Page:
By the 18th century, the importance of the trade winds to England's merchant fleet crossing the Atlantic Ocean led both etymologists and the general public had come to identify them with a later meaning of 'trade', "(foreign) commerce". Between 1847 and 1849, Matthew Fontaine Maury collected enough information to create wind and current charts for the world's oceans.

Cause

General distribution of air masses near North America


As part of the Hadley cell circulation, surface air flows toward the equator while the flow aloft is pole. A low-pressure area of calm, light variable winds near the equator is known as the doldrums, equatorial trough,, intertropical front, or the Intertropical Convergence Zone. When located within a monsoon region, this zone of low pressure and wind convergence is also known as the monsoon trough. Around 30° in both hemispheres air begins to descend toward the surface in subtropical high-pressure belts. The sinking air is relatively dry because its moisture has already been released near the equator. This superior air mass is dry and subsident, or sinking through the troposphere, originating within the subtropical ridge, and rarely reaches the ground. The superior air normally resides over the top of maritime tropical air masses, forming a warmer and drier layer over the more moderate moist air mass below. The superior air mass normally forms a trade wind inversion over the maritime tropical air mass due to its warmer character.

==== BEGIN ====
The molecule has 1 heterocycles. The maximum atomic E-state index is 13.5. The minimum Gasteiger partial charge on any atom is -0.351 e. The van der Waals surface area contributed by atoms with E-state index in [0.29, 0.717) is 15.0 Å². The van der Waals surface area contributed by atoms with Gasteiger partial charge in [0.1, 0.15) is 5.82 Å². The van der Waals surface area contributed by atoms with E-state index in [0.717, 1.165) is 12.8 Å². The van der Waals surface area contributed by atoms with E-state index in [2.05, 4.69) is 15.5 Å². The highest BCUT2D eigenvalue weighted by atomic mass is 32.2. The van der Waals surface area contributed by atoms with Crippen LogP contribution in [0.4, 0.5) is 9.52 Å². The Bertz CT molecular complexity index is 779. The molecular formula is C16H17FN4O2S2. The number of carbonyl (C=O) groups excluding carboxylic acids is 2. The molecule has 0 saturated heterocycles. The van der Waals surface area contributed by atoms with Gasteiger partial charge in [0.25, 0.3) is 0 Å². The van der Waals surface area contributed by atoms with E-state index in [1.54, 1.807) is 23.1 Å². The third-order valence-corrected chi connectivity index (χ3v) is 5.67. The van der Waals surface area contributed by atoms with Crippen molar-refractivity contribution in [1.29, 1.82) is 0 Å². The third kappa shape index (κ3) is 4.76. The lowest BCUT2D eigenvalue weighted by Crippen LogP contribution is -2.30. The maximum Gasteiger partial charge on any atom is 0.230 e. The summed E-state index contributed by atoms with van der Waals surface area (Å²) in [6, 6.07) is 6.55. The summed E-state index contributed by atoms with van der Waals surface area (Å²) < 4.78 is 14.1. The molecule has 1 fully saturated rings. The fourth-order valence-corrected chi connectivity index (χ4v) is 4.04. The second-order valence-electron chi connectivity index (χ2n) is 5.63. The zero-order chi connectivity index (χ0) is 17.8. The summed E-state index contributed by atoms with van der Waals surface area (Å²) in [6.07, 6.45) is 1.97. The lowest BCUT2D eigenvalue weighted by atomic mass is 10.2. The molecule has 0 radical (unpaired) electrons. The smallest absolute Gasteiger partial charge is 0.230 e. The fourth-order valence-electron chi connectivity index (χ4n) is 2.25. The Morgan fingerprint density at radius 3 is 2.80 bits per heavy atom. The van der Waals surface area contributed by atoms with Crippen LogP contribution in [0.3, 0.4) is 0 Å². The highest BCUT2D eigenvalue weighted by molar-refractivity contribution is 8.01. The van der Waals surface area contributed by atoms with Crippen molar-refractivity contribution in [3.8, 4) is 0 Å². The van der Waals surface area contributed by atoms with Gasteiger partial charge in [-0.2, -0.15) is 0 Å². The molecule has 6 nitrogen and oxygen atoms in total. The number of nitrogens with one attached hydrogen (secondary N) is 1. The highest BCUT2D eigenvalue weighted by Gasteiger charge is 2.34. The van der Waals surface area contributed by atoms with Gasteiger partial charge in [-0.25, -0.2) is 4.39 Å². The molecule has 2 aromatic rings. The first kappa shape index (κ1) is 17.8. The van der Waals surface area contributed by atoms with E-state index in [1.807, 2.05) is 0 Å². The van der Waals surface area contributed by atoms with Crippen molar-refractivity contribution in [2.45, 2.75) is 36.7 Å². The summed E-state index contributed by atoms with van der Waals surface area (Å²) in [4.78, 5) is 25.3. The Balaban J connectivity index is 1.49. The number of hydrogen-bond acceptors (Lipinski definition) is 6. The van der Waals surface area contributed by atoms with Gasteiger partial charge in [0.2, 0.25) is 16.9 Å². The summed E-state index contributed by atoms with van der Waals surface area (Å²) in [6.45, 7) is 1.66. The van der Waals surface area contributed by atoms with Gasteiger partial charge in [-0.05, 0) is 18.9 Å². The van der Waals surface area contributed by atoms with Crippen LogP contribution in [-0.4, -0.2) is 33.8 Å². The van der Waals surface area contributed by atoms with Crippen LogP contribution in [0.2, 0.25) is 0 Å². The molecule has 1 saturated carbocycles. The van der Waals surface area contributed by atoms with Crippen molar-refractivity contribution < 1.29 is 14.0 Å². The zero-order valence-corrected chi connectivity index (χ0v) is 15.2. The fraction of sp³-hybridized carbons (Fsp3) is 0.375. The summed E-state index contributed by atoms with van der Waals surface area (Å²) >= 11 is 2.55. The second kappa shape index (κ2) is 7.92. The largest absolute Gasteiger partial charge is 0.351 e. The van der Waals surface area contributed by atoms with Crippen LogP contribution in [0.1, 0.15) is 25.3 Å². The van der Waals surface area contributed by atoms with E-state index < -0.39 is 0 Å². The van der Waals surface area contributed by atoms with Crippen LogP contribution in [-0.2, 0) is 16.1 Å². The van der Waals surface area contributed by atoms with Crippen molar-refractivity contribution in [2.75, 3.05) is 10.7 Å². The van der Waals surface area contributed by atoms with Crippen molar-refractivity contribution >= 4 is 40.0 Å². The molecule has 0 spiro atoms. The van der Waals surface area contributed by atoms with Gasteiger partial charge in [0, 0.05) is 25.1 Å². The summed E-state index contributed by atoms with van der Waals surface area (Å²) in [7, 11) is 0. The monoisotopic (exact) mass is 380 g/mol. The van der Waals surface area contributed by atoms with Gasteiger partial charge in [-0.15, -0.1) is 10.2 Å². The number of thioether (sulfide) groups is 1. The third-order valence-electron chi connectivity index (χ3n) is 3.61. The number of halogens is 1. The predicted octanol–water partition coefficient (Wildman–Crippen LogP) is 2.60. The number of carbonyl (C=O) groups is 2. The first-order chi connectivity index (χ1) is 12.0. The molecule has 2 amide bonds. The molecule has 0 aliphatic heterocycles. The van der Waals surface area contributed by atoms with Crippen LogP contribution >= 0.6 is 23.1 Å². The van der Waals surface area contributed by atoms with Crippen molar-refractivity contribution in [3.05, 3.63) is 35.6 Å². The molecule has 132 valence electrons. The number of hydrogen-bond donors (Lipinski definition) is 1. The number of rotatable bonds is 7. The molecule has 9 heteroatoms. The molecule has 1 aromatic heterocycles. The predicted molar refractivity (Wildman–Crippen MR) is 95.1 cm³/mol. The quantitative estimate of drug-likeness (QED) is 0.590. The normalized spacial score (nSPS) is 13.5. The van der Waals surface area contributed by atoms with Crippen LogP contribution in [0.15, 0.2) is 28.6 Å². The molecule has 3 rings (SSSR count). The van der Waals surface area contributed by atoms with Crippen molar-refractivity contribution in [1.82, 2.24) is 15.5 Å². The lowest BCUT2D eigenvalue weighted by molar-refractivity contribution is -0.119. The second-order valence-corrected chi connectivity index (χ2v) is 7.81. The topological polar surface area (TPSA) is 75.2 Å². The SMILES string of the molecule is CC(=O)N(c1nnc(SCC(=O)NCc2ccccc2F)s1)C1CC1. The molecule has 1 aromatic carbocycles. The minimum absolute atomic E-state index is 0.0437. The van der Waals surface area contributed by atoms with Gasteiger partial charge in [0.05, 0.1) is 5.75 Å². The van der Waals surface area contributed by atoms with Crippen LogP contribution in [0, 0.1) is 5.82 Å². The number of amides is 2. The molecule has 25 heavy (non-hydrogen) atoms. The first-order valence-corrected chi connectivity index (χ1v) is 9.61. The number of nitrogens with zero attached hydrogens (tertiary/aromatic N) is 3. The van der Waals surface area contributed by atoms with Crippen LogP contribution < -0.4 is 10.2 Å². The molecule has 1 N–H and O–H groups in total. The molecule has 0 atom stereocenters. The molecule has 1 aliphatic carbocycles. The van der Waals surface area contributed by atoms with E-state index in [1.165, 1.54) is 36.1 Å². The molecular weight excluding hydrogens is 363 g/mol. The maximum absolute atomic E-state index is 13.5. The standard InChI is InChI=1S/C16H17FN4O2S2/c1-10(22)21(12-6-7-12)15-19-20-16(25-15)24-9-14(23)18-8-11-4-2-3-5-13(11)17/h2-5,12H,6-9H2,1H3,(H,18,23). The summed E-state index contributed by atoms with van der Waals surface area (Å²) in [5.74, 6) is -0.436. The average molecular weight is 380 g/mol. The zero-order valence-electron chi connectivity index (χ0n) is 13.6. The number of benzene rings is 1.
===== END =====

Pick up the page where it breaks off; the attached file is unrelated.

The surface air that flows from these subtropical high-pressure belts toward the Equator is deflected toward the west in both hemispheres by the Coriolis effect. south of the subtropical ridge. These winds blow predominantly from the northeast in the Northern Hemisphere and from the southeast in the Southern Hemispheremarker. Because winds are named for the direction from which the wind is blowing, these winds are called the northeast trade winds in the Northern Hemisphere and the southeast trade winds in the Southern Hemisphere. The trade winds meet at the doldrums.

As they blow across tropical regions, air masses heat up over lower latitudes due to more direct sunlight. Those that develop over land (continental) are drier and hotter than those that develop over oceans (maritime), and travel northward on the western periphery of the subtropical ridge. Maritime tropical air masses are sometimes referred to as trade air masses. The one region of the Earth which has an absence of trade winds is the north Indian oceanmarker.